something else? Rather, as social spaces, and social relations, which are untouched by

mediated forms of communication become fewer and fewer, we must instead ask questions

about how, and with what consequences, it has come about that all social situations

(whether at home or work, in public or in private, at school or out shopping) are now,

5 25 both

simultaneously, mediated spaces, thereby constituting their participants inevitably as

and as audiences, consumers or users?

family, workers, public or communities

Reception and use converge

It was argued above that, while in earlier centuries, use and reception were intimately

connected, so that reception could be ‘read off’ from the participatory activities of audiences

in particular social contexts of media engagement or use, in the age of mass television use

and reception became disconnected. In a curious reversal of this trend, I now wish to

suggest that in the new media environment, reception may be once again gleaned – at least

to some extent - from an analysis of use. For audiences are increasingly required to

participate audibly and physically, albeit that their activities require a subtle eye on the part

of the observer. Users are, necessarily, clicking on hypertext links in order to create a

sequential flow of images on the world wide web, typing in order to co-construct the

messages of the chat room, externalizing their conception of interface design and genre

when producing their website, and manipulating their game character in order to keep the

game going. They are also accumulating auditable references to their content preferences

though ‘favorites’ folders, inboxes, history files, software downloads, and so on. Although it

will remain a methodological challenge to discover what participants are thinking or feeling

when they engage with such media, it is intriguing that, increasingly, without physical and

hence visible participation in the process of reception, there will be neither text nor

reception in the first place. However, most of this remains to be researched, as thus far,

perhaps because new media technologies have arrived in our homes in advance of radical

new notions of content, more audience (or user) research on new media has focused on

media-as-objects rather than media-as-texts.

Undoubtedly, then, the new media pose some interesting challenges to audience

research in relation to both reception and use (Livingstone, 1999). First, they facilitate the

6 26

multiplication of personally-owned media (from mobile phones to the television set), thereby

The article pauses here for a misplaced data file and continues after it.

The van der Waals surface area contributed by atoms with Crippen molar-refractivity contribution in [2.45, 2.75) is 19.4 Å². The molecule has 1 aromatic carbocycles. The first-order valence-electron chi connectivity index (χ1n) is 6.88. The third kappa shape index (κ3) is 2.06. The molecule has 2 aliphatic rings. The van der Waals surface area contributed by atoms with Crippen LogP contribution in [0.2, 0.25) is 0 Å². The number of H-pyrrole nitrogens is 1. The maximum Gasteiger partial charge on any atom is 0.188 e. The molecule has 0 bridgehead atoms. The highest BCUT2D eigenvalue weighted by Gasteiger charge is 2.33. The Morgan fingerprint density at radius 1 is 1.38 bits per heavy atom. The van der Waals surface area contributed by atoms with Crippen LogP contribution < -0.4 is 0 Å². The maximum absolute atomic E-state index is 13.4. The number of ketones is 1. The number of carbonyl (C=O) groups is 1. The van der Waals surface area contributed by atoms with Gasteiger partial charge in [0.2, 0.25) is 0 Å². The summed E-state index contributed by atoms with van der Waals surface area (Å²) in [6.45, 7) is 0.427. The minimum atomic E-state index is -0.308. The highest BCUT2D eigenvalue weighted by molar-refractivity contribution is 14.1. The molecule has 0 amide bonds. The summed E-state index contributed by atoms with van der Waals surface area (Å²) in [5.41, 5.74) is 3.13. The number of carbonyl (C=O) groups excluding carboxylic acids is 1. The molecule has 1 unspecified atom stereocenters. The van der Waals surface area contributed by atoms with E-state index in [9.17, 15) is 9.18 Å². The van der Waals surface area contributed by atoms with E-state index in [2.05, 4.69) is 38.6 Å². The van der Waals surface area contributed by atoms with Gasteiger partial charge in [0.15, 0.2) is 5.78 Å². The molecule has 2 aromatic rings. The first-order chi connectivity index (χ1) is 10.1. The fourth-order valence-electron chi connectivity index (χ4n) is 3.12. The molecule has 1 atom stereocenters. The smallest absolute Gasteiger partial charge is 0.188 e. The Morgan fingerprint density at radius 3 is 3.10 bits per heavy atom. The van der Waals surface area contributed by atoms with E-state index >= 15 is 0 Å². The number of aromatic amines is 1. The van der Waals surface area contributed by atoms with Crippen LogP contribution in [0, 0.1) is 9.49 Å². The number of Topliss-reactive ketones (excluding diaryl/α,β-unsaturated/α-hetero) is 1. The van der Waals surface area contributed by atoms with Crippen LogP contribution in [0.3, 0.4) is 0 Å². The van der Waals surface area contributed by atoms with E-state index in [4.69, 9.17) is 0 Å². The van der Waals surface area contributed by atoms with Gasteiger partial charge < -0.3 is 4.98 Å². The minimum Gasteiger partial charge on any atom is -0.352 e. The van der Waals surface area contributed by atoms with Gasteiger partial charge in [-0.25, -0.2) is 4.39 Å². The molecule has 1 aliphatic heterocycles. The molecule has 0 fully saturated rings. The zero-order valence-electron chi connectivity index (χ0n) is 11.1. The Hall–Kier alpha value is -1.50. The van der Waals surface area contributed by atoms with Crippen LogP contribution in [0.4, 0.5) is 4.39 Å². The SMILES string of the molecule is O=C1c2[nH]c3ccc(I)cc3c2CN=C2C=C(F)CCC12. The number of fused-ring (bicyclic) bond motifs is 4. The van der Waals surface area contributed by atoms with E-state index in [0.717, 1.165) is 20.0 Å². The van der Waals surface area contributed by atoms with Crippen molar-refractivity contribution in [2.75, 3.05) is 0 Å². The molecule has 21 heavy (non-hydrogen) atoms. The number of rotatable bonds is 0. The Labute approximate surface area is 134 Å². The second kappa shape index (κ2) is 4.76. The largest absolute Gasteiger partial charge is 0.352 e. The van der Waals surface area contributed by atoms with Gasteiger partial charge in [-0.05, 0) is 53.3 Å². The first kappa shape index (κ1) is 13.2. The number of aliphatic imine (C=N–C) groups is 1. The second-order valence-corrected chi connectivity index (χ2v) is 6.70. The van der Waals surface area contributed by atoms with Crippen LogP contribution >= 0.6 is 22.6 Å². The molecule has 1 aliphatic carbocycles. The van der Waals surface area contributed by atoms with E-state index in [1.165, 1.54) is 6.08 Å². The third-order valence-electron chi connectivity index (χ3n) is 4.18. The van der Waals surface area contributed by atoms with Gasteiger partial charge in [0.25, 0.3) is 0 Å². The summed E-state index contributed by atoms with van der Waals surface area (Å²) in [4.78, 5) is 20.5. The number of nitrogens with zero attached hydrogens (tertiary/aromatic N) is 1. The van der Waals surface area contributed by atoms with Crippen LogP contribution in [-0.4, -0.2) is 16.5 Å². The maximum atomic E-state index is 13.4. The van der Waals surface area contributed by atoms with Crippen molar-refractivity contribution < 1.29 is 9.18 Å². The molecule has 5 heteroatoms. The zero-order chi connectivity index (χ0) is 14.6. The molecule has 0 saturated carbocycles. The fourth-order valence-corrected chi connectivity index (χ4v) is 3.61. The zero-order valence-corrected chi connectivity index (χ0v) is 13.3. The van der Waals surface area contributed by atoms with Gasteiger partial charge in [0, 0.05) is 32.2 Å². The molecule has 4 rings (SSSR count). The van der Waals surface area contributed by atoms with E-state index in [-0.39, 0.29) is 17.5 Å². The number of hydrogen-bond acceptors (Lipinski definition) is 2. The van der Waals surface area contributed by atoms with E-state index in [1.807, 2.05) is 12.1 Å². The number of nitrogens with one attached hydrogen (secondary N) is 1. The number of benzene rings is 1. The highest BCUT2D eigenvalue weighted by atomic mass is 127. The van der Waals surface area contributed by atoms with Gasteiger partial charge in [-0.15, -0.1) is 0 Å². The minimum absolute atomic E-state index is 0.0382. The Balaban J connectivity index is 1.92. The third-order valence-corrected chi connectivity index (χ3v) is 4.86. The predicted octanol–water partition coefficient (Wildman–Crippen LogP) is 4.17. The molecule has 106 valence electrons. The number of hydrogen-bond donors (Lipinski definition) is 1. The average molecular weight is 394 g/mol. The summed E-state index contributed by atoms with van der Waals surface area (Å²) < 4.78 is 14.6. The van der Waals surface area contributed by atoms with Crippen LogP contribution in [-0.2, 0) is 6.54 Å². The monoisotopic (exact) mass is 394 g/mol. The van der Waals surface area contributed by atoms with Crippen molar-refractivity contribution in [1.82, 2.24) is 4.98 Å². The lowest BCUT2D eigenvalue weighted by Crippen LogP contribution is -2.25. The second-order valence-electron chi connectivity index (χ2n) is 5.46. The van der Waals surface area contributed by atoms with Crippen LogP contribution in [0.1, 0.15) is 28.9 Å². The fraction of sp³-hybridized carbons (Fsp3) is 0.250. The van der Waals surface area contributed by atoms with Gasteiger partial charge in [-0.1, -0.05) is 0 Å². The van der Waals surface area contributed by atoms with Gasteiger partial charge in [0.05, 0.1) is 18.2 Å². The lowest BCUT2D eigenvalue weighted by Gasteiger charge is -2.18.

encouraging the privatization of media use, including the media-rich bedroom culture of

young people (Livingstone, 2002) and the sound bubble of the Walkman commuter.

Further, the diversification of media and media contents, is facilitating wider trends towards

individualization, in which media goods and contents are used to construct lifestyles no

longer grounded in sociodemographically-defined traditions. More recently, the convergence

of traditionally distinct media, is resulting in a blurring of traditionally distinct social

boundaries (‘edutainment’, ‘infotainment’, tele-working, e-learning), potentially undermining

traditional hierarchies of expertise and authority.

Most significantly, however, new media technologies hold the possibility of expansion

of interactive forms of media, and the resulting potential for transforming a once-mass

audience into engaged and participatory users of information and communication

technologies. From the literature now emerging, it seems that these first three challenges

are already being researched, particularly insofar as these concern changing discourses and

practices of media use. But as for the fourth, we have barely begun to investigate the

intellectual, symbolic and social contexts for and consequences of engaging with the

particular forms and contents of the new media. Some preliminary observations may be

offered, however.

From mass to interactive audiences

While the argument for the active audience of traditional media has probably been

taken as far as it can go, interactive technologies now coming onto the market increasingly

put such interpretative activities at the very center of media design and use. Thus, the new

media environment extends arguments in ‘active audience’ theory by transforming hitherto

marginal or marginalized tendencies into the mainstream of media use. Audiences - as users

- are increasingly active (i.e. selective, self-directed, producers as well as consumers of

7 27

texts) and therefore plural (i.e. multiple, diverse, fragmented), although Neuman (1991:

166) is among many who question ‘whether or not the proliferation of new communications

channels will lead to fragmentation of the mass audience’. At the same time, the once-

accessible and supposedly powerful media text is becoming as elusive as were audiences

before: because hypertext, characteristic of Internet content, is ‘a structure composed of

blocks of text connected by electronic links, it offers different pathways to users… the

extent of hypertext is unknowable because it lacks clear boundaries and is often multi-

authored' (Snyder, 1998: 126–7). To use Eco’s (1979) terms, the distinction between

‘virtual’ and ‘realized’ text is greater for interactive media, particularly for the flexible,

impermanent, non-linear, hypertextual data structures of the Internet.